Antonio lives on an island due north of Timor Leste’s capital city. It’s harsh and hot on At’Auro Island. A giant rock protruding from the sea, At’Auro is an unshielded receptacle for heat. The sole of my boat shoes even melted off on the boat ride there—the extreme heat and water too much for its glue. The hot climate makes farming incredibly difficult. Something that Antonio knows all too well…
Sunthorn was electrocuted when he was fifteen. He was three storeys high when the metal he was welding hit a powerline. Electricity coursed through him, burning much of his body. He spent eight months in a government hospital recovering. A surgeon trained by Dr Grace Warren recommended he come to the McKean Rehabilitation Centre for surgery and rehabilitation. Sunthorn had twenty different surgical procedures and many months of rehabilitation. Australia’s Dr Grace Warren performed skin grafts and tendon transfers—taking tendons from his legs and using them in his arms so that he could have movement in his hands. The hospital physiotherapist helped him join a trade school where he learned to paint. Sunthorn also completed 10th Grade through a correspondence school at that time.
Around 18 years ago Rangaraj developed unusual nodules on his face and leg. He didn’t know what was wrong. A gnawing concern compelled him to make the difficult journey across the mountains. A public hospital in Kathmandu recognised his signs as being leprosy. Upon this diagnosis, his wife left him because she feared she would contract leprosy. Medical staff at that hospital referred him to Anandaban hospital for treatment. When he arrived, Ranagaraj was depressed and scared. There were patients there who had clawed hands and amputations as a result of leprosy. He wanted to run away. He was terrified that the same thing would happen to him. But through the Hatia Self Help Group Rangaraj learned that leprosy is caused by a bacteria and is curable, that disabilities are preventable, and how important it is to treat leprosy early.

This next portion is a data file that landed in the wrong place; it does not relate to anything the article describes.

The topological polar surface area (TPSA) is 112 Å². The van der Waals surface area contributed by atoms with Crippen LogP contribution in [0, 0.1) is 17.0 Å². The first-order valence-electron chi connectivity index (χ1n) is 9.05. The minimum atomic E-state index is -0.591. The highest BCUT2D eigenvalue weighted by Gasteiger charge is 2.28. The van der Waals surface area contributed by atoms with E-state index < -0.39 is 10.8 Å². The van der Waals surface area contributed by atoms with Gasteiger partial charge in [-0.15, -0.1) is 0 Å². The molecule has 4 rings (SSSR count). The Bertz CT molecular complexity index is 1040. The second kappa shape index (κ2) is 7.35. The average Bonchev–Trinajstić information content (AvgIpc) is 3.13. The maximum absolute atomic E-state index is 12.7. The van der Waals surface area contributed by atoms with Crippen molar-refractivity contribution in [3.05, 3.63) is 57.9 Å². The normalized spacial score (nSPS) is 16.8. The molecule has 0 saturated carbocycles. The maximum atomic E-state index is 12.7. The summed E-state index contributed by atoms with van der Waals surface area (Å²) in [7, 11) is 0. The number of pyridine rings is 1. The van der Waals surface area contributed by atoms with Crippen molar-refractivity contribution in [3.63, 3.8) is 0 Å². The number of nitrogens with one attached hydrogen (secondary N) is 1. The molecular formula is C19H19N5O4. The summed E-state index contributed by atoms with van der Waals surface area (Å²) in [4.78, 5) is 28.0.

Like most of the artisans of Torulota Handicrafts, Nilufer Begum comes from a very poor family and never had the chance to go to school.
Meet Shuvam, a 14 year old boy who has suffered the effects of leprosy for four years. At age 10, a number of spots appeared on his hands, legs and back. He went to a skin doctor, but was given the wrong medicine and consequently, his condition deteriorated. However, after being alerted about the Anandaban Hospital by one of his friends, he received treatment and was soon cured. After finding out that he had been cured of the disease, Shuvam was overjoyed. He could see the spots disappearing from his skin and this confirmed that he was getting better. His parents were supportive through the entirety of his treatment and the family are incredibly thankful for the work of the The Leprosy Mission Australia.
Monimala was the eldest among her siblings. Being brought up in a poor family, she was only able to study up to eighth grade.